Blow the snow off with a leaf blower
The same leaf blower I use to dry vehicles after washing them is the one I use to remove snow. It can be extremely effective at cleaning the snow off your paint without causing any scratches or harm. It basically mimics what the wind will do on the highway, except you won’t be blinding the motorists behind you in this case.
This is by far the safest way to remove the snow from your vehicle because you don’t have to physically touch it. The only thing rubbing against your paint is the snow itself which still isn’t ideal, but it’s the lesser of all the other evils.
There are downsides to using a leaf blower though. First, you might want to avoid waking all of your neighbors up first thing in the morning with a loud machine. You’ll also look pretty strange standing in the snow while pointing a leaf blower at your car. Perhaps the biggest downside to blowing the snow off your car is that it doesn’t always work on heavier packing snow.
If you’re dealing with light, powder snow, this is going to be your best option. You should be able to remove nearly all of the snow from your car without even touching it once. And as you know, touching your paint is what scratches it.
Use a snow broom or brush
Again, your choice of tool isn’t important. Even if you have a stiff bristled brush like mine, you can wrap the bristles with a soft microfiber towel using elastic bands to hold it on. The key to using any type of brush to remove snow is this – never let the brush touch your paint. You want to hold the brush at least 1/4″ off the surface. This way you’ll remove the bulk of the snow (the dangerous part) and leave a thin layer behind. This is why your tool of choice doesn’t matter. If you’re using it properly, it should never actually touch your car. Only the snow on top.
Clearing your windows
Automotive glass is much harder to scratch than paint. Because of this, there is no reason to be driving around with snow and ice on your windows. You can use ice scrapers and any brush you want on your windows without having to worry about causing damage. Here’s a tip when using an ice scraper – leave a border of ice around the outer edges of the window. This won’t block your vision at all and it’ll protect your rubber moldings and plastic trim from being damaged by the scraper.
Protecting your vehicle in the winter time
Applying a quality wax or polymer paint sealant right before winter is always a great idea. It will keep the surface of your paint slick which means it’ll take less effort to make the snow slide off. Despite what other articles found online might claim, waxes and sealants will NOT protect your paint from scratches caused by your snow brush. Ceramic coatings do offer very minor scratch resistance, but you still need to be very careful with how you treat them.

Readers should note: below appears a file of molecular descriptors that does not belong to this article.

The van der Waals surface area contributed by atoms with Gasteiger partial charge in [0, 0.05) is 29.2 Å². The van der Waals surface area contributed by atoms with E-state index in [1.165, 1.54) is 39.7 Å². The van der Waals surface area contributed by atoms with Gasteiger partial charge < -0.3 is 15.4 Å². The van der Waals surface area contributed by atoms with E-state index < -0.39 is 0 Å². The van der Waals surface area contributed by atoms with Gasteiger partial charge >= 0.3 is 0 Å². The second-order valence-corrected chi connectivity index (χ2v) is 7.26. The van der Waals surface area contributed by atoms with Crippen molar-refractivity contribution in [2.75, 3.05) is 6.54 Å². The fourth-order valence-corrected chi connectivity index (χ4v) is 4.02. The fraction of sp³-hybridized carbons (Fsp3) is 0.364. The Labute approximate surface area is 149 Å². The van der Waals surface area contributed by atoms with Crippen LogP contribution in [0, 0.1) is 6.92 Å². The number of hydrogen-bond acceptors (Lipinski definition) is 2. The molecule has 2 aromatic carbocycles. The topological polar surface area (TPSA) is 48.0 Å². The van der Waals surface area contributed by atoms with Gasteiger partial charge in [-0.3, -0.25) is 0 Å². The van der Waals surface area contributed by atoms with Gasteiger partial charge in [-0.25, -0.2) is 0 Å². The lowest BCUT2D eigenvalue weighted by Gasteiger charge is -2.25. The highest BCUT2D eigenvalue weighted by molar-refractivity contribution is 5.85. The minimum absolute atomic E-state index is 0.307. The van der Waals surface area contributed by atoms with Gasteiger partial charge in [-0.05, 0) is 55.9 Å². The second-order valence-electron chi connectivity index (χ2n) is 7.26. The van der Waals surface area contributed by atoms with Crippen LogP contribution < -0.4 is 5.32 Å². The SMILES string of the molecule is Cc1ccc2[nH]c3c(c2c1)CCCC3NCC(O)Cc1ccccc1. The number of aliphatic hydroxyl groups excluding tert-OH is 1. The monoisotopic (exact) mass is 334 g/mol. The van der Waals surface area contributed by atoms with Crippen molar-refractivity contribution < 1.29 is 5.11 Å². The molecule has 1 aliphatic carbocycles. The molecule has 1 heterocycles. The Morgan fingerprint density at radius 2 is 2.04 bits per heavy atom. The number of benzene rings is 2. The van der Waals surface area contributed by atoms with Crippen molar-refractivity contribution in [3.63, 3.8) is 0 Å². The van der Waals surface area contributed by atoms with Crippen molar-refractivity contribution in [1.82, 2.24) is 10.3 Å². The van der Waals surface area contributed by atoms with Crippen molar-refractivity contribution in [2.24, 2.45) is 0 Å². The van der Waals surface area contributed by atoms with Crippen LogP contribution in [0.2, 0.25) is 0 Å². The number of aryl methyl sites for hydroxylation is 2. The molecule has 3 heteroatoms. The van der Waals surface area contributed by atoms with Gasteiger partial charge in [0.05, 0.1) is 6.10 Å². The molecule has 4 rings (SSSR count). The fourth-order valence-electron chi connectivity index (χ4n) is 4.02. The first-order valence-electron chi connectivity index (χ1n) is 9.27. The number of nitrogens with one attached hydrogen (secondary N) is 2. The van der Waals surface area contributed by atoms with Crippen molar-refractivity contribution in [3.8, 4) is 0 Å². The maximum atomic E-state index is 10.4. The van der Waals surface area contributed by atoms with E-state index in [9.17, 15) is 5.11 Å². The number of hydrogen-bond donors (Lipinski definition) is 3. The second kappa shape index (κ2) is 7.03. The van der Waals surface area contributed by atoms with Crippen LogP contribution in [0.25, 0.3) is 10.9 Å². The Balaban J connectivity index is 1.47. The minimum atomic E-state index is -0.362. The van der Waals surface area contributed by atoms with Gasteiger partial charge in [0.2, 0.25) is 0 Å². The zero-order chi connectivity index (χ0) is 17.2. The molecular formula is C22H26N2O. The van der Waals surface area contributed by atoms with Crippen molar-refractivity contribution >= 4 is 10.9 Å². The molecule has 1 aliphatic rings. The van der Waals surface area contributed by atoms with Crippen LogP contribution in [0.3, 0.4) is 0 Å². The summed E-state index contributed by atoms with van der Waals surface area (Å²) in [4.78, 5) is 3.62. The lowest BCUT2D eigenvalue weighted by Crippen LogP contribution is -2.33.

Some people might think that using a car cover will keep their paint safe. Sure, it’ll keep the snow off of it. But using a car cover outdoors can also damage your paint job on its own. As soon as it flaps in the wind, the cover will rub against the car and can even wear right through the paint. I also wouldn’t want to have to deal with pulling off a cover that was frozen to a vehicle. In theory, this might sound like a good option. In reality, it’s not.
The harsh truth
The key to removing snow safely is to clear off just enough to be safe and legal. Don’t try to make it look perfect because that will require touching the paint. The best plan of attack is to leave a thin layer of snow behind, then let the heat from your engine or the sun finish the job.
Winter is hard on vehicles, period. The road salt and brine that they use to keep the streets clear will try its best to corrode and destroy our metal. We’re forced to risk scratching our paint in order to remove snow. When it’s well below the freezing mark, a seemingly healthy battery can surprise you when you try to start your car. Diesel engines want to run like vintage tractors. This season has a real talent for hurting vehicles.
Damage is inevitable for those of us that use our cars and trucks year-round. All we can do is minimize it the best we can, then polish them up to their former glory in the spring.